The Health Information Technology for Economic and Clinical Health (HITECH) Act, which was enacted as part of the American Recovery and Reinvestment Act of 2009, significantly increased the HHS Secretary’s authority to impose higher monetary penalties for HIPAA violations occurring after Feb. 18, 2009.
Prior to the HITECH Act, the HHS Secretary could not impose a penalty of more than $100 for each violation or $25,000 for all identical violations of the same provision. A covered health care provider, health plan or clearinghouse could also bar the Secretary’s imposition of a civil money penalty by demonstrating that it was unaware that it violated the HIPAA rules.
Section 13410(d) of the HITECH Act strengthened the civil money penalty scheme by establishing tiered ranges of increasing minimum penalty amounts, with a maximum penalty of $1.5 million for all violations of an identical provision. In addition, the HITECH Act removed the right for a covered entity to bar the imposition of a civil money penalty for an unknown violation, unless it corrects the violation within 30 days of discovery. The message is clear: play by the rules, or pay immensely.
HHS is taking security of health information seriously by imposing serious fines for HIPAA privacy breaches, but isn’t important to focus on preventing privacy breaches in the first place? With penalties of over $1 million, it is surprising to learn that the Healthcare Information and Management Systems Society “2009 HIMSS Security Survey” revealed spending on security measures for EHR systems is still negligible. Physician practices and hospitals may need assistance with incentives and funding for IT support.
The 196 study respondents, mostly CIOs and CSOs, reported that within the year 2008-2009 IT spending in most healthcare organizations has remained unchanged, with budgeting for security averaging 3% or less of overall IT spending. Shockingly, more than one-fifth of respondents said security accounted for less than 1% of their budget. This lack of spending for security may be a sign of the economic conditions, but healthcare organizations could also be putting more money and IT resources into their EHR conversion with security support left as an afterthought. This notion is supported by the study findings that only 50% of respondents even have a security breach response plan in place.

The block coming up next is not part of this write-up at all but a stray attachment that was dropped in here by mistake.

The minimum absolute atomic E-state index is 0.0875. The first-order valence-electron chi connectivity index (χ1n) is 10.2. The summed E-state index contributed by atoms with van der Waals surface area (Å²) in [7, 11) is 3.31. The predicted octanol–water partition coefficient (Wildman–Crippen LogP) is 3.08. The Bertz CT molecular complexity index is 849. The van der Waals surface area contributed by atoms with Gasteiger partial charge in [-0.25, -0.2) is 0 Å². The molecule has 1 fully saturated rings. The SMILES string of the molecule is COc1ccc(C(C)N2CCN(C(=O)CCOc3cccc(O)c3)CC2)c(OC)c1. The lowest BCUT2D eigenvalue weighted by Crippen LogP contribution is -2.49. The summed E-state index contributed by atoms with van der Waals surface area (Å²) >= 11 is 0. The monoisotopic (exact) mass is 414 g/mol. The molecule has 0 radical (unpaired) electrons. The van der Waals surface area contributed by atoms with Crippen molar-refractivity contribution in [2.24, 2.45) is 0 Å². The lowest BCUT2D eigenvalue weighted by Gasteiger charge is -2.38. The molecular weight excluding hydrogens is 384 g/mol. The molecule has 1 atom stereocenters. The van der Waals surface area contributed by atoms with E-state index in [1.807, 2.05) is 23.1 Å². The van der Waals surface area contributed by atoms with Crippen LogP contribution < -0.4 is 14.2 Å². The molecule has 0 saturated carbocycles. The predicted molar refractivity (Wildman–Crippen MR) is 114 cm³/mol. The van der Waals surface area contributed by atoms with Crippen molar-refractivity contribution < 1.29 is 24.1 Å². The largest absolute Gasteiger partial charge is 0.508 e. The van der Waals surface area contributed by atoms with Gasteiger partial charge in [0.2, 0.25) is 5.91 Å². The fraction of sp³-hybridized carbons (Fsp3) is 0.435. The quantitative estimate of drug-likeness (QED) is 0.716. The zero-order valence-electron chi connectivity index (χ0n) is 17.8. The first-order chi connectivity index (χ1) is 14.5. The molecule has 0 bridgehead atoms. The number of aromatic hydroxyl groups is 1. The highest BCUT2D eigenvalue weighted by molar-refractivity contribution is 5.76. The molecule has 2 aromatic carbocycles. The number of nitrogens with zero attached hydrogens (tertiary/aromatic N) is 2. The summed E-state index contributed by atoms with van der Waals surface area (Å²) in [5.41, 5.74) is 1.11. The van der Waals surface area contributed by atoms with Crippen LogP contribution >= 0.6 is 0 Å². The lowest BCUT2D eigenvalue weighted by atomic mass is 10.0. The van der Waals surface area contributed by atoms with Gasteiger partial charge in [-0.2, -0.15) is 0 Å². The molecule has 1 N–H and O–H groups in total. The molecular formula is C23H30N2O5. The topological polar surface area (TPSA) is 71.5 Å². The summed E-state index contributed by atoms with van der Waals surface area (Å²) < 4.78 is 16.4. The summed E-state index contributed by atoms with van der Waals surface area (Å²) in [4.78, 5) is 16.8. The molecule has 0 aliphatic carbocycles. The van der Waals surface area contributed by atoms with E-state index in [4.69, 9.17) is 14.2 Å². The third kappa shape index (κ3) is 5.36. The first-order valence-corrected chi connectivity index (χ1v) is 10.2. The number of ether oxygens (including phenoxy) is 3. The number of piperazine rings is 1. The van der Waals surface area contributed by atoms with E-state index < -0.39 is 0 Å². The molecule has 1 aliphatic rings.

Despite low spending, the survey does show evidence that many organizations are implementing some good security practices. The majority of respondents reported that they collect and analyze audit logs; more than 80% review firewall logs; and more than 66% monitor IDS and application logs. In addition, over 50% of study participants reported conducting a formal risk analysis at least once per year. However, with a complete EHR system, is this enough?
This study brings to light some important issues. The government’s answer to protect health information is to impose harsh penalties for security breaches, but they are doing so in a health IT infrastructure that is fragile and bound to break. The big dollar placed on security breaches might “scare” covered entities, but is this really a positive way to motivate people to increase budgeting and planning for health IT security? These questions need to be answered, but regardless, the message is still clear: invest in health IT security measures, or succumb to the steep price tag now imposed on HIPAA security breaches.